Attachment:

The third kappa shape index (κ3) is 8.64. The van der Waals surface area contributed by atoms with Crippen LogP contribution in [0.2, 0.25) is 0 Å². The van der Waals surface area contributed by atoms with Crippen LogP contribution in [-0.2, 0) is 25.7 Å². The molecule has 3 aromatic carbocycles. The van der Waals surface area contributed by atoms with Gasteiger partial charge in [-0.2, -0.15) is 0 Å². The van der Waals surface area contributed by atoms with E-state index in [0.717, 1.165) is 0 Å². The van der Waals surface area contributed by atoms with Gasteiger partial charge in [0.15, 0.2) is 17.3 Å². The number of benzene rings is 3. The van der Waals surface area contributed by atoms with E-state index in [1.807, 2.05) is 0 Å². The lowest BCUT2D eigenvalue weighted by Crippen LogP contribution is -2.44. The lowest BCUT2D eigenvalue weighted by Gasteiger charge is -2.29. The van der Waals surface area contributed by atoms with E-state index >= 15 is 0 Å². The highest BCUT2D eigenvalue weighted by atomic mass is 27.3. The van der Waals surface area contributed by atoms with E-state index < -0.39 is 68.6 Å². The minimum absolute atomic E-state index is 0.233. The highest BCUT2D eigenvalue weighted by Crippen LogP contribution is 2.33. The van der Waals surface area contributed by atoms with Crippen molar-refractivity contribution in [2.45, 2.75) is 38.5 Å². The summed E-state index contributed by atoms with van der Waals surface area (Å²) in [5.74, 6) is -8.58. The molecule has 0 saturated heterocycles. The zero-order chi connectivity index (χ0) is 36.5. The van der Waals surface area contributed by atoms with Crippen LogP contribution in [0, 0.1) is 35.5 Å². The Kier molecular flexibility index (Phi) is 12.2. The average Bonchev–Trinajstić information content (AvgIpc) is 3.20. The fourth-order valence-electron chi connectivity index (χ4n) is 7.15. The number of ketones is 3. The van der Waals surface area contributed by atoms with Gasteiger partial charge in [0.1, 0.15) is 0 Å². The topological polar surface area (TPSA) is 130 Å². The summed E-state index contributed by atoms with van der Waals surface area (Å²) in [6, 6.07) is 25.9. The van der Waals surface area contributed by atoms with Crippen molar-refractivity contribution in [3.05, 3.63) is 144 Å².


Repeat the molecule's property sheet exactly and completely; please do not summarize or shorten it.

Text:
The third kappa shape index (κ3) is 8.64. The van der Waals surface area contributed by atoms with Crippen LogP contribution in [0.2, 0.25) is 0 Å². The van der Waals surface area contributed by atoms with Crippen LogP contribution in [-0.2, 0) is 25.7 Å². The molecule has 3 aromatic carbocycles. The van der Waals surface area contributed by atoms with Gasteiger partial charge in [-0.2, -0.15) is 0 Å². The van der Waals surface area contributed by atoms with E-state index in [0.717, 1.165) is 0 Å². The van der Waals surface area contributed by atoms with Gasteiger partial charge in [0.15, 0.2) is 17.3 Å². The number of benzene rings is 3. The van der Waals surface area contributed by atoms with E-state index in [1.807, 2.05) is 0 Å². The lowest BCUT2D eigenvalue weighted by Crippen LogP contribution is -2.44. The lowest BCUT2D eigenvalue weighted by Gasteiger charge is -2.29. The van der Waals surface area contributed by atoms with E-state index >= 15 is 0 Å². The highest BCUT2D eigenvalue weighted by atomic mass is 27.3. The van der Waals surface area contributed by atoms with E-state index < -0.39 is 68.6 Å². The minimum absolute atomic E-state index is 0.233. The highest BCUT2D eigenvalue weighted by Crippen LogP contribution is 2.33. The van der Waals surface area contributed by atoms with Crippen molar-refractivity contribution in [2.45, 2.75) is 38.5 Å². The summed E-state index contributed by atoms with van der Waals surface area (Å²) in [5.74, 6) is -8.58. The molecule has 0 saturated heterocycles. The zero-order chi connectivity index (χ0) is 36.5. The van der Waals surface area contributed by atoms with Crippen LogP contribution in [0, 0.1) is 35.5 Å². The Kier molecular flexibility index (Phi) is 12.2. The average Bonchev–Trinajstić information content (AvgIpc) is 3.20. The fourth-order valence-electron chi connectivity index (χ4n) is 7.15. The number of ketones is 3. The van der Waals surface area contributed by atoms with Gasteiger partial charge in [0.1, 0.15) is 0 Å². The topological polar surface area (TPSA) is 130 Å². The summed E-state index contributed by atoms with van der Waals surface area (Å²) in [6, 6.07) is 25.9. The van der Waals surface area contributed by atoms with Crippen molar-refractivity contribution in [3.05, 3.63) is 144 Å².